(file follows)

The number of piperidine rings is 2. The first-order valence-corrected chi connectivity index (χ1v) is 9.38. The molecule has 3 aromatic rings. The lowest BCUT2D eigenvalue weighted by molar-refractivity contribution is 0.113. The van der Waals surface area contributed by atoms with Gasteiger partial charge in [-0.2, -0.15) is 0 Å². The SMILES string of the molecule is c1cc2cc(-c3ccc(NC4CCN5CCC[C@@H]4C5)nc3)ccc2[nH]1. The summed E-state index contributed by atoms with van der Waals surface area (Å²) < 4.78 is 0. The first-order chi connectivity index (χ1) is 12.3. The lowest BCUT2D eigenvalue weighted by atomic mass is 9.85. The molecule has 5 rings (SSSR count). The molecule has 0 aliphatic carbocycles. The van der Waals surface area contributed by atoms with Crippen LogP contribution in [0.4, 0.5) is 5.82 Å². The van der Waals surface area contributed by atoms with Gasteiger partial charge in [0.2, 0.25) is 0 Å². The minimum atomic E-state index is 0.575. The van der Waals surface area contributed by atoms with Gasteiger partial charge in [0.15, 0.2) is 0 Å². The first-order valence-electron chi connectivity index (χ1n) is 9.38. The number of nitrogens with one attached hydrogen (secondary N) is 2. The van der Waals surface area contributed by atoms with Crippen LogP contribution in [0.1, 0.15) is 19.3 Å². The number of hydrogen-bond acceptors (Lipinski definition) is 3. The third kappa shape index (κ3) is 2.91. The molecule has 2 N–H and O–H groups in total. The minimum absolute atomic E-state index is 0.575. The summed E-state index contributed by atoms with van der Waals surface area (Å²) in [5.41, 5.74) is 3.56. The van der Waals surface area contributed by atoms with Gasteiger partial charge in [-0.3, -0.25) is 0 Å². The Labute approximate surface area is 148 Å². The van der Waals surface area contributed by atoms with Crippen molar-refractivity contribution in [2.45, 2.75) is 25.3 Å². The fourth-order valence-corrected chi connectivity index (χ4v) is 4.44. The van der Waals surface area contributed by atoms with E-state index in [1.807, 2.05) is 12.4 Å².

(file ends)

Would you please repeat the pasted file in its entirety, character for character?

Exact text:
The number of piperidine rings is 2. The first-order valence-corrected chi connectivity index (χ1v) is 9.38. The molecule has 3 aromatic rings. The lowest BCUT2D eigenvalue weighted by molar-refractivity contribution is 0.113. The van der Waals surface area contributed by atoms with Gasteiger partial charge in [-0.2, -0.15) is 0 Å². The SMILES string of the molecule is c1cc2cc(-c3ccc(NC4CCN5CCC[C@@H]4C5)nc3)ccc2[nH]1. The summed E-state index contributed by atoms with van der Waals surface area (Å²) < 4.78 is 0. The first-order chi connectivity index (χ1) is 12.3. The lowest BCUT2D eigenvalue weighted by atomic mass is 9.85. The molecule has 5 rings (SSSR count). The molecule has 0 aliphatic carbocycles. The van der Waals surface area contributed by atoms with Crippen LogP contribution in [0.4, 0.5) is 5.82 Å². The van der Waals surface area contributed by atoms with Gasteiger partial charge in [0.2, 0.25) is 0 Å². The minimum atomic E-state index is 0.575. The van der Waals surface area contributed by atoms with Gasteiger partial charge in [0.15, 0.2) is 0 Å². The first-order valence-electron chi connectivity index (χ1n) is 9.38. The number of nitrogens with one attached hydrogen (secondary N) is 2. The van der Waals surface area contributed by atoms with Crippen LogP contribution in [0.1, 0.15) is 19.3 Å². The number of hydrogen-bond acceptors (Lipinski definition) is 3. The third kappa shape index (κ3) is 2.91. The molecule has 2 N–H and O–H groups in total. The minimum absolute atomic E-state index is 0.575. The summed E-state index contributed by atoms with van der Waals surface area (Å²) in [5.41, 5.74) is 3.56. The van der Waals surface area contributed by atoms with Gasteiger partial charge in [-0.3, -0.25) is 0 Å². The Labute approximate surface area is 148 Å². The van der Waals surface area contributed by atoms with Crippen molar-refractivity contribution in [2.45, 2.75) is 25.3 Å². The fourth-order valence-corrected chi connectivity index (χ4v) is 4.44. The van der Waals surface area contributed by atoms with E-state index in [1.807, 2.05) is 12.4 Å².